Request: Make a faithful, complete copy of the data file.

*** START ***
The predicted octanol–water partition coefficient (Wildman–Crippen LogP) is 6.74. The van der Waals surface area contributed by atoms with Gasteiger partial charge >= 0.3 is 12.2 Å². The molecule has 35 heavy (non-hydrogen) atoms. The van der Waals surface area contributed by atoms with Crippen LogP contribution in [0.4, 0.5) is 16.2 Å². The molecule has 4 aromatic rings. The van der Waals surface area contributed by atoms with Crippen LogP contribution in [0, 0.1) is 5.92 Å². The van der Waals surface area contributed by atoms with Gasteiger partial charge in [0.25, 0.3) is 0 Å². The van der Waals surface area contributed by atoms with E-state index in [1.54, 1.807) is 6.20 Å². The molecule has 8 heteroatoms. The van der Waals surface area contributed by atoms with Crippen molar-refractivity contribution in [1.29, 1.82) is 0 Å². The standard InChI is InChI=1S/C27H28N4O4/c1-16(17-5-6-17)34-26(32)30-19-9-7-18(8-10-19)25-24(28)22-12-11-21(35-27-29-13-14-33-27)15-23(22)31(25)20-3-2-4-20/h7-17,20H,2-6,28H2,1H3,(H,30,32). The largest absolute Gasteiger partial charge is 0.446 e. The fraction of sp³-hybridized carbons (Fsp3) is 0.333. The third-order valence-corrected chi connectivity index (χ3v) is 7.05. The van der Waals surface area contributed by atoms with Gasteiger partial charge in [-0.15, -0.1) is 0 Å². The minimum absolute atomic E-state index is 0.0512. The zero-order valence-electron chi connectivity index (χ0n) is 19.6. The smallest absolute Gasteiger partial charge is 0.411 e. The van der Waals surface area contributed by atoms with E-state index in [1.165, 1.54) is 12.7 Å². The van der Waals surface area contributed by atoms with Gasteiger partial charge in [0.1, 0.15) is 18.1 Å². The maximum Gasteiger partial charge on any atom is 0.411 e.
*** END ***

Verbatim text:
The predicted octanol–water partition coefficient (Wildman–Crippen LogP) is 6.74. The van der Waals surface area contributed by atoms with Gasteiger partial charge >= 0.3 is 12.2 Å². The molecule has 35 heavy (non-hydrogen) atoms. The van der Waals surface area contributed by atoms with Crippen LogP contribution in [0.4, 0.5) is 16.2 Å². The molecule has 4 aromatic rings. The van der Waals surface area contributed by atoms with Crippen LogP contribution in [0, 0.1) is 5.92 Å². The van der Waals surface area contributed by atoms with Gasteiger partial charge in [0.25, 0.3) is 0 Å². The van der Waals surface area contributed by atoms with E-state index in [1.54, 1.807) is 6.20 Å². The molecule has 8 heteroatoms. The van der Waals surface area contributed by atoms with Crippen molar-refractivity contribution in [1.29, 1.82) is 0 Å². The standard InChI is InChI=1S/C27H28N4O4/c1-16(17-5-6-17)34-26(32)30-19-9-7-18(8-10-19)25-24(28)22-12-11-21(35-27-29-13-14-33-27)15-23(22)31(25)20-3-2-4-20/h7-17,20H,2-6,28H2,1H3,(H,30,32). The largest absolute Gasteiger partial charge is 0.446 e. The fraction of sp³-hybridized carbons (Fsp3) is 0.333. The third-order valence-corrected chi connectivity index (χ3v) is 7.05. The van der Waals surface area contributed by atoms with Gasteiger partial charge in [-0.15, -0.1) is 0 Å². The minimum absolute atomic E-state index is 0.0512. The zero-order valence-electron chi connectivity index (χ0n) is 19.6. The smallest absolute Gasteiger partial charge is 0.411 e. The van der Waals surface area contributed by atoms with E-state index in [1.165, 1.54) is 12.7 Å². The van der Waals surface area contributed by atoms with Gasteiger partial charge in [0.1, 0.15) is 18.1 Å². The maximum Gasteiger partial charge on any atom is 0.411 e.